San Bernardino, California —— Grant Heyman doesn’t look like the same guy I watched in Visalia last year.

The Arizona Diamondbacks outfield prospect, back with the High-A Visalia Rawhide of the California League in 2017, is far more physically imposing than I remember him from a year ago, and his power numbers have adjusted accordingly in what’s fast becoming his breakout season. Still 23 years old and age appropriate for the level, and finding himself in a relatively weak farm system by way of impact prospects overall, the sum total of Heyman’s stellar summer is beginning to flip him into an interesting fringe prospect on which one ought to keep an eye.

Through his first 80 games in Visalia this season, entering play on Saturday night, Heyman is slashing .259/.307/.475/.782, enjoying career highs already in doubles (18), home runs (14) and slugging percentage. There’s a lot of improvement still to come, of course; Heyman has walked just 14 times in 305 at-bats, and he’s struck out 118 times already, a significant increase compared to even relatively high strikeout totals from a year ago. But the corner outfielder is finally starting to do exactly what a guy in his role should be doing—hitting for power—and his significantly improved physicality from last summer tells me his pop isn’t just a Cal League mirage.

Of course, it doesn’t hurt that Grant Heyman enjoyed a three-hit, two-homer game on Friday night when I had my camera on in San Bernardino:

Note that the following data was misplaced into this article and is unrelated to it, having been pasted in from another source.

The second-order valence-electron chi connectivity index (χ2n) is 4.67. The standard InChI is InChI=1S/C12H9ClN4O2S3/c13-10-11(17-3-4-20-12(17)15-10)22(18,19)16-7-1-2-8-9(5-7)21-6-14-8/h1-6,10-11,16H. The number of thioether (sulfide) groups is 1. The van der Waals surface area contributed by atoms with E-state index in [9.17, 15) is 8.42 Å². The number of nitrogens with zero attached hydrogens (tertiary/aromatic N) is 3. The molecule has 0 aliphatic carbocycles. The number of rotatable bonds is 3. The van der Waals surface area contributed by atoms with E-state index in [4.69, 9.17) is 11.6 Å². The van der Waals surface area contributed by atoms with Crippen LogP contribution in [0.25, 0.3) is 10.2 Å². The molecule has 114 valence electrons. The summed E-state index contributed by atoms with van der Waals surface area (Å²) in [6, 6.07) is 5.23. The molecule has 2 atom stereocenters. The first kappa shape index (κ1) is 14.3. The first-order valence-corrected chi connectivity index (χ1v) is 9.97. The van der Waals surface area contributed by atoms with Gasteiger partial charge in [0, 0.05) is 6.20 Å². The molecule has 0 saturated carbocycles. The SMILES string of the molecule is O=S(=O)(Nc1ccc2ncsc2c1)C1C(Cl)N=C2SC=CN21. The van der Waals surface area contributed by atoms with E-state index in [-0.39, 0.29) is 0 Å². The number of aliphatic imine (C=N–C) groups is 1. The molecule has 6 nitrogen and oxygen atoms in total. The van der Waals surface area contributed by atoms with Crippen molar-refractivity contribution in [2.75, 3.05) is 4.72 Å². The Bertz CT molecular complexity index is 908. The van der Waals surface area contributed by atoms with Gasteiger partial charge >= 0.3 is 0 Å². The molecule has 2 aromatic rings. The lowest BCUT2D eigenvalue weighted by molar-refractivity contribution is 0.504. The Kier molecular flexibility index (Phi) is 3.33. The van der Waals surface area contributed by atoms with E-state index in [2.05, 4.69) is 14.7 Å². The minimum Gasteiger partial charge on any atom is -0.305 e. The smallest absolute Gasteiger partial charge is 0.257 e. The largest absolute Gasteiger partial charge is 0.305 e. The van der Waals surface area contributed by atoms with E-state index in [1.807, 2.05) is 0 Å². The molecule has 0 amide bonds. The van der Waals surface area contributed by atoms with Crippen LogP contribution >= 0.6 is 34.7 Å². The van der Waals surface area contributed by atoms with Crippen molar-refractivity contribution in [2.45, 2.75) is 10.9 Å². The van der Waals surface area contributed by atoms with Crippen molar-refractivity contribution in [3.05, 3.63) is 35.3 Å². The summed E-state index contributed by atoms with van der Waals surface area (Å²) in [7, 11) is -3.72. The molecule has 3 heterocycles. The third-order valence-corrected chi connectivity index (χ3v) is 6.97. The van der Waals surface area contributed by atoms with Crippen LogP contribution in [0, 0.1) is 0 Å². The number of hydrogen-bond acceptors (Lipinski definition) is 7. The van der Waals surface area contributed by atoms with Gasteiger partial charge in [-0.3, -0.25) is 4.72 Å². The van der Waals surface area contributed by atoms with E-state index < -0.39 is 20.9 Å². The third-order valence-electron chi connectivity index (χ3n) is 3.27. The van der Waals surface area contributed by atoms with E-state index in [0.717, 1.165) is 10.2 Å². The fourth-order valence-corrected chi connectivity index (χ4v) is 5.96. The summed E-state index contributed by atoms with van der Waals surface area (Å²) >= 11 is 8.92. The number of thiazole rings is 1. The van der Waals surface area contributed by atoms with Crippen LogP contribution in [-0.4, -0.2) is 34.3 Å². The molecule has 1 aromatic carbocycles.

That’s five at-bats from Friday night, including the Arizona Diamondbacks prospect’s two easy, smooth home runs to right center-field. His breakout isn’t tied to one game alone, of course, but Heyman is starting to surge—13 hits and four walks in his last ten games—and the bigger trend surrounding his exceptional raw power ought to put him on the radar. (Also, if you want more videos like this, please click here and subscribe to the Baseball Census YouTube channel.)

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So what does the future hold for Heyman? To be fair, the strikeout issues (and lack of patience at the plate) he’s experiencing now may yet doom him in the upper minors, but I like his overall approach at the plate more this year than I did a season ago and I’m surprised his strikeout and walk totals aren’t more favorable than they are. He’s had success early in his career hitting for average despite lower-than-ideal walk rates, and I think it speaks to a pretty decent contact profile mixed with a below-average feel for the strike zone. Those two traits don’t show up together very often, and may partly speak to the Diamondbacks’ notably aggressive hitting philosophies being taught at this level.

But the signs of improvement are there: not only has Heyman bulked up considerably to aid his power profile, his swing mechanics are simpler with less frills than they were a year ago. The outfielder has truly become a drop-the-bat-head lefty if there ever were one, and that easy power will play down the road if he can only manage to more consistently get on base when he’s not hitting the ball into the gaps and over the fence. That task is easier said than done, of course, and Grant Heyman is in for a few big tests in Double-A and Triple-A the next few years, but the Arizona Diamondbacks have themselves an interesting sleeper here that may yet turn into something.

He’s also pretty good at handling the infinite mini-adversities of the minor leagues:

Seriously — don’t overlook that. It’s a remarkable achievement and alone speaks to his mentality. Watch out for Grant Heyman; as is the case with so many High-A guys, he could well turn into nothing remarkable, but he’s starting to put together the physical tools and game outcomes that might just give himself a legitimate shot at The Show.


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